Warrior Nun – A TV Review

One first look Netflix’s Warrior Nun looked like a superficial supernatural series, with high ideals but poor execution. The show is in fact very different and offers a refreshing new take on the old angels and demons’ tropes.  I originally believed the show was one of Netflix’s foreign European imports and fully expected a Spanish language cast and subtitles it was only as I watched the credits that I realised this is an US/Canadian produced by Simon Berry, the man who brought us Continuum another series that looked at faith in some detail, all be it faith in a cause.

The heart of Warrior Nun is the strong female cast that dominate the ten episodes. We have the usual chosen one with great powers cliché, but they handle this well refreshingly, having the lead take several episodes to come to terms with her change in circumstances and eventually accept her place.

The choice of a clerical setting, primarily the Catholic church was refreshingly new and was an aspect in the old good versus evil battle that is rarely touched on by other series. Supernatural deals with angels and demons but has very little church involvement. The story did not necessarily go where you think it is going at the start, yes demons are at play but there is much more of an exploration of the inner demons of human nature. There are major plot twists within the series that add to its intrigue. The main cast a very likeable and watchable. The lead, Alba Baptista as Ava, acted well and was believable in the role. Nearly all the cast are new to the genre, I only recognised the Cardinal, Joaquim de Almeida and Peter de Jersey.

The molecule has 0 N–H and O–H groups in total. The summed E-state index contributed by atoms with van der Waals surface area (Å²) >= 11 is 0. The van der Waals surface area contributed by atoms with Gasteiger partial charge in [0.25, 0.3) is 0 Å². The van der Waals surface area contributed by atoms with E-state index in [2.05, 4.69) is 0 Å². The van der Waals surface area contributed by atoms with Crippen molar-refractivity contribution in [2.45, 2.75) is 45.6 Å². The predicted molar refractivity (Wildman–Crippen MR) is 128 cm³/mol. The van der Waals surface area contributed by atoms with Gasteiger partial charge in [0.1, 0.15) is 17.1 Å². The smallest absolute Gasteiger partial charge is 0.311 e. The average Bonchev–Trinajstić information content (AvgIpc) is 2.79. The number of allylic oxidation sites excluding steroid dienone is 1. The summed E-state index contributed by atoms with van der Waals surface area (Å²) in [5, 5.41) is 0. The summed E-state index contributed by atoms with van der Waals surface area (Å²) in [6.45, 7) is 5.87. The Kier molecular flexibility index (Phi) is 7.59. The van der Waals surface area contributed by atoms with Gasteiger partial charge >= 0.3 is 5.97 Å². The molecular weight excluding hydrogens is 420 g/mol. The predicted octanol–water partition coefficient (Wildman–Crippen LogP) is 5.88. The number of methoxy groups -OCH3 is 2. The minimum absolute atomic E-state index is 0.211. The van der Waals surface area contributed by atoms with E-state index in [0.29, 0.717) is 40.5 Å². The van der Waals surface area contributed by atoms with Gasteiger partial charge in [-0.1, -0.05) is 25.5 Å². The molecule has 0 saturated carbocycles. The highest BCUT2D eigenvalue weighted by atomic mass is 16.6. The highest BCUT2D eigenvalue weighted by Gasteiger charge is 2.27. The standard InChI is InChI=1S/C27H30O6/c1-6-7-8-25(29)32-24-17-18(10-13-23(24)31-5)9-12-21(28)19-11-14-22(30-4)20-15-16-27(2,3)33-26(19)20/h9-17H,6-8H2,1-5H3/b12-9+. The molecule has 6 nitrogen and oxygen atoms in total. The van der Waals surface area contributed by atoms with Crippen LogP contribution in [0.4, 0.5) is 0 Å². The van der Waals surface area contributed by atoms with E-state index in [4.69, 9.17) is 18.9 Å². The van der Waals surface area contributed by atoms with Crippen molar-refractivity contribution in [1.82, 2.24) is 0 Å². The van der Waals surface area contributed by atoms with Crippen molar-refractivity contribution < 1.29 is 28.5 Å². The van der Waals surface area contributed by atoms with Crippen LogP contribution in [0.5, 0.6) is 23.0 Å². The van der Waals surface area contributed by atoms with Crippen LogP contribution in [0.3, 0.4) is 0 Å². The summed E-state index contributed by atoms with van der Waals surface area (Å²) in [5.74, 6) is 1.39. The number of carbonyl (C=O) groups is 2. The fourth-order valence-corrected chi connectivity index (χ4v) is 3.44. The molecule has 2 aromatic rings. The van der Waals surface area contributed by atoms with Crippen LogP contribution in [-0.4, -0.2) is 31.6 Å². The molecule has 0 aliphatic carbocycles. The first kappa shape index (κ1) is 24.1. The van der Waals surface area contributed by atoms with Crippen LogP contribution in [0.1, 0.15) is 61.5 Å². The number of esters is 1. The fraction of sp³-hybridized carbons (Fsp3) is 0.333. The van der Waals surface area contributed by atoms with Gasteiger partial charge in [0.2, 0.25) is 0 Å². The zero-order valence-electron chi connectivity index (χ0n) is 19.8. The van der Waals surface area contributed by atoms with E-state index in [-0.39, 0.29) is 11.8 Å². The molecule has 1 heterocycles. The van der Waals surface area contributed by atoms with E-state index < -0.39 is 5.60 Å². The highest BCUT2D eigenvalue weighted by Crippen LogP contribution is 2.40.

The action sequences are great, who does not love Nuns jumping around wielding shotgun and throwing knives? The fight scenes were dramatic and engaging and at times quite brutal. They were overused in some episodes especially between Mary and Lillith but impressive. Other impressive effects did struggle, the smoke like demons were great but the CGI Tarasks were a hot mess. The CGI was poor by modern standards luckily, they were sparsely used.

There is heart in this series whether looking at Ava trying to make friends or to Jillian Salvius with her son. The show is slow to start of and some of the introduced characters such as JC were underdeveloped and disappeared towards the end of the season.

The 10 episodes are a lot of fun and the plot is engaging leading to an epic final episode that leaves you wanting a second season, something that Netflix has yet to confirm.

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